Rolls-Royce on Tuesday said it “apologised unreservedly” for corrupt conduct uncovered in what the UK Serious Fraud Office declared was its largest investigation.
Senior judge Sir Brian Leveson said in London’s High Court he would approve a deferred prosecution agreement between Rolls-Royce and the SFO, under which the engineering group will pay £497.2m, a record British fine for criminal conduct by a company.
The settlement to resolve wide-ranging allegations of bribery and corruption against Rolls-Royce also involves the company agreeing to pay $170m to the US Department of Justice and $25.6m to Brazil’s Ministério Público Federal.
Some of the alleged wrongdoing by Rolls-Royce focuses on bribes paid to intermediaries who were used to try to secure contracts to sell the company’s jet engines to airlines in emerging markets.
Sir Edward Garnier, lawyer for the SFO, said the agency’s investigation had uncovered offences that had caused “substantial harm to the integrity of the market”.
He added that the wrongdoing included “substantial sums being made available to fund bribery”, and involved “senior Rolls-Royce employees”, while the contracts won as a result of corrupt activities had resulted in gross profits for the company of more than £250m.
Richard Whittam QC, also a lawyer for the SFO, said Rolls-Royce had been charged with 12 counts of conspiracy to corrupt and failure to prevent bribery in the operations of the group’s civil and defence aerospace divisions, which make jet engines, as well as its energy unit.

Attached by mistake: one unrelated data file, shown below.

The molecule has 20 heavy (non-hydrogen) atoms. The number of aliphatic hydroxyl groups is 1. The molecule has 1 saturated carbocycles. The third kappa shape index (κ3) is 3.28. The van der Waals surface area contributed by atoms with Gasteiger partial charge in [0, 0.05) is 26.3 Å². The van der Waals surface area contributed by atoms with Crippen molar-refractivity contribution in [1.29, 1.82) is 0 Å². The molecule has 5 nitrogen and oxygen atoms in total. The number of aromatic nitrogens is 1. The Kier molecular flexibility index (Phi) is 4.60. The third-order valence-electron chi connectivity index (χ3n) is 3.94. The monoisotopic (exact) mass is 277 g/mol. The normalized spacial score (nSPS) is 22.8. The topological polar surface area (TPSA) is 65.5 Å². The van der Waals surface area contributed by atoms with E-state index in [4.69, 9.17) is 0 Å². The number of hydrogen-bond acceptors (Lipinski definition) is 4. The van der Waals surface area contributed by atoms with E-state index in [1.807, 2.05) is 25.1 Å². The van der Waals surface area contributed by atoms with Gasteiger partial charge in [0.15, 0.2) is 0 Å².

The company had paid bribes to middlemen, including $2.25m and a Rolls-Royce luxury car for the sale of its Trent 700 jet engines to Garuda, Indonesia’s national airline, added Mr Whittam.
Rolls-Royce had also falsified documents between 2005 and 2009 to conceal commissions paid to intermediaries in India in relation to a defence contract, where such activities were banned, he said.
The UK group’s energy unit had paid off an official working for Gazprom, the Russian state-controlled energy company, between 2008 and 2009 in order to win a contract to supply equipment for a liquefied natural gas project, added Mr Whittam.
Rolls-Royce had also failed to prevent bribery in relation to the extension of a £5m cash credit to China Eastern Airlines for the purchase of the company’s Trent 700 engines, as well as arranging for the Chinese carrier’s employees to attend a two-week MBA course complete with four-star accommodation and “lavish extracurricular activities”, said Mr Whittam.
David Perry QC, lawyer for Rolls-Royce, said the behaviour set out by the prosecutors was “unacceptable and under no circumstances would it be condoned” by new management at the company.
“Rolls-Royce apologises unreservedly for the conduct which has been uncovered,” he added.
“It is important to emphasise that Rolls-Royce has undergone a fundamental change since the occurrence of the conduct in question.
“The company and its board is ultimately dedicated to ensuring that the company follows the highest standards of external business conduct.”
Sir Edward said it was important to note Rolls-Royce’s management was now a “different animal”, and there had been a “high level of co-operation” from the company after the SFO began its investigation following the posting by a whistleblower of a first set of allegations about the group’s activities.
“Once the co-operation began it was on the highest level,” he added.
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